Butler County communities change to celebrate Fourth of July

Josh Crouch, sitting along Central Avenue in Middletown watching the Perseverance through the Pandemic Driving Parade with his family on Saturday, summed up the 2020 Fourth of July holiday the best.

“Up until this year,” he said, “we looked at it as Independence Day. Today is Together Day. We all need to be together and come together as a country.”

His wife, Jessica Taylor, standing next to their son, Tyler, 7, added: “Despite all of our differences, we can all come together for this day.”

That was true throughout Butler County as communities created unique ways to celebrate summer holiday despite the social distancing regulations caused by the coronavirus pandemic.

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Hamilton hosted its fireworks show Saturday night, there was an aerial pyrotechnic show called Blessings Over Our Middletown (BOOM) Friday night, Fairfield held its Red, White & Kaboom show on Friday and two very different parades were held Saturday morning in Hamilton and Middletown.

About 50 supporters of the Butler County chapter of Last Ohio Militia walked from the Butler County Fairgrounds to the Butler County Government Services Center with some of the marchers waving American flags with guns attached to their hips.

Walt Simms, tribal chief of the local militia group, was frustrated Hamilton canceled its July 4 parade, so his group organized an event with escorts from two Hamilton police cruisers.

“We felt it was a tradition that wasn’t worth cancelling,” said Simms, 50, of Fairfield. “We felt it should have been left up to the individuals.”

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The goal of the march, he said, was to “celebrate” independence.

“We are not representing a cause except the country,” he said.

In Middletown, about 150 vehicles, including police cruisers, firetrucks and Jeeps, drove around the city as hundreds of residents lined Verity Parkway, Breiel Boulevard and Central Avenue. The parade was organized by Jeri Lewis, who said it was “powerful” seeing people crying along the parade route.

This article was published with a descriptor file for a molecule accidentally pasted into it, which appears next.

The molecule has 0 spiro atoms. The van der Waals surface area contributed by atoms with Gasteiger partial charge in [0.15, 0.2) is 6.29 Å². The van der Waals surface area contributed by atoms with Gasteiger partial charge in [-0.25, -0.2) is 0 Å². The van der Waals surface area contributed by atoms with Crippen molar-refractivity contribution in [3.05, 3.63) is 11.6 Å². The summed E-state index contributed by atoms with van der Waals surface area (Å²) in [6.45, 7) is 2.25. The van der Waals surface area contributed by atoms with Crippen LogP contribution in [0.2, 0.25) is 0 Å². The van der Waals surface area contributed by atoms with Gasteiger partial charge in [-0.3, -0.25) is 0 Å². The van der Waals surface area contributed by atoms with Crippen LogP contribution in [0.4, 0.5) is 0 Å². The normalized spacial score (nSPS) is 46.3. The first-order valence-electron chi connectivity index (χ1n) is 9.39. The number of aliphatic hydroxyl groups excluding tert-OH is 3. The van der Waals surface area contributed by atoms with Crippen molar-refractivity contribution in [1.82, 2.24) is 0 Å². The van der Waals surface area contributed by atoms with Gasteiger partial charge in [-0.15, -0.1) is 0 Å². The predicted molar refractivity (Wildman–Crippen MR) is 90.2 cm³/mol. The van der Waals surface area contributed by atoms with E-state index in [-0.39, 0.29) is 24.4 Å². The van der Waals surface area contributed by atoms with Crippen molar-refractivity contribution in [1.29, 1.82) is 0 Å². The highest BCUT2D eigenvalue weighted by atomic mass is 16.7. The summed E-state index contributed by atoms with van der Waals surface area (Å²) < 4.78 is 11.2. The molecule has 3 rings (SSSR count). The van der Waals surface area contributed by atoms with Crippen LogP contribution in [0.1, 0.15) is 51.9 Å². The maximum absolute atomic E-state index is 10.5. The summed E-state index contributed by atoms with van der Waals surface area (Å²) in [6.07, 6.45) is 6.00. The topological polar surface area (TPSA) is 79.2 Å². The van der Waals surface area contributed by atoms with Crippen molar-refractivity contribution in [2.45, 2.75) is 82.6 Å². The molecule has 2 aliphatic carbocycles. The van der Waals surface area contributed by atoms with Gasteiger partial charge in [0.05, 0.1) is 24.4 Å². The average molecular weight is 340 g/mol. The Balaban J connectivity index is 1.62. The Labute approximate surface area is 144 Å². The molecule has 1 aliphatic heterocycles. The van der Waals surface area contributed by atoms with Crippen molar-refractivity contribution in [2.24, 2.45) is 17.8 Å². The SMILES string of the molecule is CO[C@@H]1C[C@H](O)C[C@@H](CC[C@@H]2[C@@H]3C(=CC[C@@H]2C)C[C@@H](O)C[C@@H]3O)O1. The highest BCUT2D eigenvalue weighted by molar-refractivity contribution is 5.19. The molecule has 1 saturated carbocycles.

“It meant a lot to people that we took the time to do this,” Lewis said about the parade.

Lamar Ferrell, pastor of Berachah Church, which organized BOOM and provided about 30 volunteers to direct traffic, estimated 2,000 people watched the pyrotechnic show from Lefferson Park and the nearby church parking lot. He said by 9:30 p.m., cars were turned away.

For him, the highlight was watching skydivers from Team Fastrax, the world’s largest skydiving team, land at the church with a 5,000-square-foot American flag attached at the same time a recording of Whitney Houston singing the “Star Spangled Banner” played over the sound system.

“The place went nuts,” the pastor said. “It was a beautiful night. During these chaotic times, this gave all of the community an opportunity to celebrate.”

John Hart II, founder of Team Fastrax, said as the skydivers reached 3,000 feet they could hear the crowd chanting “U.S.A.! U.S.A!”

“It was phenomenal,” he said.

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Middletown Mayor Nicole Condrey, a member of Team Fastrax, called BOOM “the most successful, social distancing event” she has seen. She received messages from residents throughout the city who said they watched the pyrotechnics show from their back yards.

After the city cancelled its fireworks show because of COVID-19, Condrey said it was important to provide entertainment to the residents. The 45-minute show featured 12 skydivers who performed numerous feats through the air from 6,000 and 13,000 feet.

“Life continues through the pandemic,” she said. “We can’t stop being proud of our country.”

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